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Transcriptional Analysis of Pollutant Exposure

Ralph V. Shohet
University of Texas Southwestern Medical Center, Dallas, TX

NIEHS Grant Number: 1R01ES013395-01

Project Description:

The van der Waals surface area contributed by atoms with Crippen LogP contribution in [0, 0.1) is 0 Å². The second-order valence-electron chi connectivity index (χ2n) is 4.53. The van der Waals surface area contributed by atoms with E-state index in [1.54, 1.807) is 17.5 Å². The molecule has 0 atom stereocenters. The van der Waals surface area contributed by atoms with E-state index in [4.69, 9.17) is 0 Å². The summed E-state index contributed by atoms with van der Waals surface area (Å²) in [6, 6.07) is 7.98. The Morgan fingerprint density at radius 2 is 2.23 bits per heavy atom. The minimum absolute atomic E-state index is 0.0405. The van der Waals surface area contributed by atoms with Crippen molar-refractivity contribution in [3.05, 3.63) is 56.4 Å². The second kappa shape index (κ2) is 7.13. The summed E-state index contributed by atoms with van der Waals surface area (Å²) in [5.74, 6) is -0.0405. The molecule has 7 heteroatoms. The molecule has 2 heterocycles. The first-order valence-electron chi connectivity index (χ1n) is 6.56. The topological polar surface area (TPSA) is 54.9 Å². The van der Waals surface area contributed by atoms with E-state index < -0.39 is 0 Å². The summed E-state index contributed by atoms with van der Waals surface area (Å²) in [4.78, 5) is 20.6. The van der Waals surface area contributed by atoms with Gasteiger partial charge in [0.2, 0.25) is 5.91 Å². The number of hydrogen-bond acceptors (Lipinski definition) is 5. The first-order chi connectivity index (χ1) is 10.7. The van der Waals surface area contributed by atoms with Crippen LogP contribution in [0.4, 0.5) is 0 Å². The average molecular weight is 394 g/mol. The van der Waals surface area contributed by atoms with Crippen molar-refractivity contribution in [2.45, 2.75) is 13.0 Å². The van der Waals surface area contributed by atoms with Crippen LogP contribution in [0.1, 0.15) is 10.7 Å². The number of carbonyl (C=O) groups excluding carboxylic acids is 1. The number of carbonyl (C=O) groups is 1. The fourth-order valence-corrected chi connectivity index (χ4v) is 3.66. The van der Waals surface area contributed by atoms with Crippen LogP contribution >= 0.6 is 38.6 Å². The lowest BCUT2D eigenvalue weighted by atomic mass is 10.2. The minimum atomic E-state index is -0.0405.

The overall objective of this application is to better understand the molecular mechanism of cardiovascular disease that is modified by environmental pollutants. The investigator's models of environmental toxicity will be diesel and gasoline emissions. The underlying hypothesis of this work is that transcriptional regulation in response to these emissions will identify genes that are important in the development of pollution-related cardiovascular disease. Their primary goal is to determine the transcriptional response to complex emissions and the secondary goal is to evaluate any synergistic effect of hypercholesterolemia on this process. Thus, this project will have two specific aims: Specific Aim 1: To define the transcriptional response to whole-exhaust emissions in monocytes and endothelial cells in vivo. The investigators hypothesis is that the different chemical make-up of diesel exhaust and coal emissions will elicit varied transcriptional responses in endothelial cells and monocytes. They will conduct exposures at two concentrations and with both acute (3 day) and chronic (6 week) duration. Specific Aim 2: To determine the interaction of hypercholesterolemia with inhaled pollutants on gene regulation in these cells. The hypothesis is that whole exhaust will elicit transcriptional pathways relevant to the formation of atherosclerotic vascular disease, and that these effects will be more substantial in a susceptible model. The investigators will therefore expose control and ApoE -/- mice, on an atherosclerotic diet, to low levels of whole exhaust for 6 weeks. The investigators will use thorough transcriptional analysis to identify genes that are regulated in response to emission, in a novel mouse model that permits assessment of in vivo endothelial responses. They expect that these studies will generate an understanding of the mechanism of exhaust-related cardiovascular morbidity and identify the most important components of whole exhaust that cause such morbidity. They further anticipate that these insights will enhance our understanding of vascular pathology and potentially direct efforts at reducing the toxicity of combustion exhaust.

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